Photo Credit: Michael Calamonici
Amid the blue ambient lighting, jazz music, and clanking plates of Moloney Hall, students and staff alike got to experience what Chancellor Jacqueline Moloney enjoys the most: connecting directly with students.
Organized by UMass Lowell’s Student Government Association and interviewed by Vice President Jesse Kruszka, Moloney answered questions pitched by students on the school’s social media pages. Moloney, who says she has done many of these events already, said she saw the event as a “direct line to students.”
After graduating from UMass Lowell in 1975 with a Bachelor’s in Education, Moloney went on to do various forms of social work throughout greater Lowell, including college prep at Lawrence High School and the resettlement of refugees, before working in admissions at UMass Lowell. Moloney was named UMass Lowell Chancellor in August 2015, the first female chancellor in the school’s history, and was inaugurated Thursday. Over the course of an hour, the Chancellor answered questions about her college education, her work in Lowell and the surrounding towns, and her part in UMass Lowell’s community leading up to becoming Chancellor in August 2015. When asked about her role in the current state of the school, she says, “We’re making 30 year decisions. We’re trying to get it right.”
The main focus of the night was on the ever changing state of UMass Lowell. “We’re growing the University. We’ve grown over 50 percent,” said Moloney. Having realized the school had not added a new building to the campus since the 1980s, the school has completed the construction of 10 new buildings since 2010 under Moloney’s “2020 Plan” including the most recent Innovation Hub. She feels that, by improving the school’s facilities, infrastructure, and transportation, that we will “engage the community.”
Future construction, she said, will include a new student union building, a new dining building on South Campus, which is already underway, and the Pod Project on North Campus. Recent construction in the past decade, such as University Crossing, has shown buildings with more ecologically sound features, greater accessibility and, in the case of the Pod Project, an extension upon existing infrastructure.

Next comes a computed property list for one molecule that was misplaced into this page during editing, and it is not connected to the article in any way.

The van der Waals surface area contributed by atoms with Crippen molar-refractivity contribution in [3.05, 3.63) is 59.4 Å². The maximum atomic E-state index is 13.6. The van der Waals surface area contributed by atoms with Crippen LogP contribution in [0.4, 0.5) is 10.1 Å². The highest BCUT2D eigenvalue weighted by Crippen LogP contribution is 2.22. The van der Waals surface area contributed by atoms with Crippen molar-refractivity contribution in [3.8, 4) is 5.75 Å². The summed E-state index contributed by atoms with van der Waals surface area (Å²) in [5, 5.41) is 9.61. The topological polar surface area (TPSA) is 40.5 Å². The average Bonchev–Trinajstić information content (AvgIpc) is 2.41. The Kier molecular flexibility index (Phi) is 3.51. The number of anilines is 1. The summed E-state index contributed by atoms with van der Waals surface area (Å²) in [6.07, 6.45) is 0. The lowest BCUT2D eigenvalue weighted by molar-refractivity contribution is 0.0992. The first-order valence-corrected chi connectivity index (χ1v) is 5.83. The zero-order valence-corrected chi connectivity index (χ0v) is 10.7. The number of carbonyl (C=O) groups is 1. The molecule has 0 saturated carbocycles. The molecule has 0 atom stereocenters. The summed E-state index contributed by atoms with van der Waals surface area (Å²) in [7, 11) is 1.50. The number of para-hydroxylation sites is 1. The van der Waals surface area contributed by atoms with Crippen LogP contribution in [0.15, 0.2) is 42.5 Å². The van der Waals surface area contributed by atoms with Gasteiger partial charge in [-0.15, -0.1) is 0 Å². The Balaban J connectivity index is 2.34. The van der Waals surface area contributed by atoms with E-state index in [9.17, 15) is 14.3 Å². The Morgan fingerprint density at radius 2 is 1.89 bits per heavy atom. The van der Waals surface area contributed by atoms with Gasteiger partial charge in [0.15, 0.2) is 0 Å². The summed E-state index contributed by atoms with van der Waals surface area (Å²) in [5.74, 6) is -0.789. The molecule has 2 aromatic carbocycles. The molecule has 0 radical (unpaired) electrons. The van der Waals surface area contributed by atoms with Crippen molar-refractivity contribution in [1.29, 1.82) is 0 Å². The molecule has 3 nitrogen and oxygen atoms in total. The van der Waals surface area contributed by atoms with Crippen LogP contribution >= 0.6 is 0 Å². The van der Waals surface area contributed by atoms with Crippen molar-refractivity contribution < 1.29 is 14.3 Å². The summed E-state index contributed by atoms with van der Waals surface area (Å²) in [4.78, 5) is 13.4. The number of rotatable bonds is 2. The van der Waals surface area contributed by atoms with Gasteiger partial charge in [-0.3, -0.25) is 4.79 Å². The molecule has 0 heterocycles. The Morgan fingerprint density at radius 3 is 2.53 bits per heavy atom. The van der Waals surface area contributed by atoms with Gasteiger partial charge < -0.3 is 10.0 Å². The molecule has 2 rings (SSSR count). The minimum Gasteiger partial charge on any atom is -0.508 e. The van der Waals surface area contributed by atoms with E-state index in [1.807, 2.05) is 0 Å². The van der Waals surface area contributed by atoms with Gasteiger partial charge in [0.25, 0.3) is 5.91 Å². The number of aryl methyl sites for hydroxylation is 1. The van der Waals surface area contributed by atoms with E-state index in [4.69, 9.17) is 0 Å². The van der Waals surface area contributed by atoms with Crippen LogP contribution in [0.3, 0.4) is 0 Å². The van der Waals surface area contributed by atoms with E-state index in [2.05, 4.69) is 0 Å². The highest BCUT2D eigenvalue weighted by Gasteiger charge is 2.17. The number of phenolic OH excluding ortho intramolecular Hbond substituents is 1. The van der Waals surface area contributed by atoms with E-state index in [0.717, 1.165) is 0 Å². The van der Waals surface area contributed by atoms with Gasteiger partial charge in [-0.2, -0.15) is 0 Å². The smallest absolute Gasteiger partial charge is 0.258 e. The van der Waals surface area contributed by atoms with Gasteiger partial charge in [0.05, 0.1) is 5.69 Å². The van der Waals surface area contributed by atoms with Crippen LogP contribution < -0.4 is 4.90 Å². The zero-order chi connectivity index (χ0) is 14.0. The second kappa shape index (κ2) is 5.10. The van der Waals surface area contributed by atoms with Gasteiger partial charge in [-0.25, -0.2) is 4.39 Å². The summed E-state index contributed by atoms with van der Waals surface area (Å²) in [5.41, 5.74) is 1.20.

Another pressing issue is a lack of financial aid. Moloney claimed that the state currently supports only 24 percent of the school’s funding, whereas in the past it was 80 percent. Despite this, the cost to attend UMass Lowell, which is adjusted based on inflation, has remained the same in the past 30 years. Moloney claims that in order to offset this she is working to increase auxiliary revenue the school makes from sources other than student tuition, to help offset prices for students.
Questions posed by members of the audience were predominately from heads and representatives of students clubs. Some asked about the lack of funding for international students, while others were concerned about the lack of campus accessibility for disabled students. After responding to the questions with more detail about infrastructure improvements and specific scholarships for international students, the Chancellor said, “We need you here…you enrich the campus.”
Kruszka joked that Moloney’s predecessor, Martin Meehan, coined the phrase, “We’re in an upward trajectory,” during his time as Chancellor. “What is your phrase, Chancellor Moloney?” Kruszka asked.
“The best years are yet to come,” said Moloney.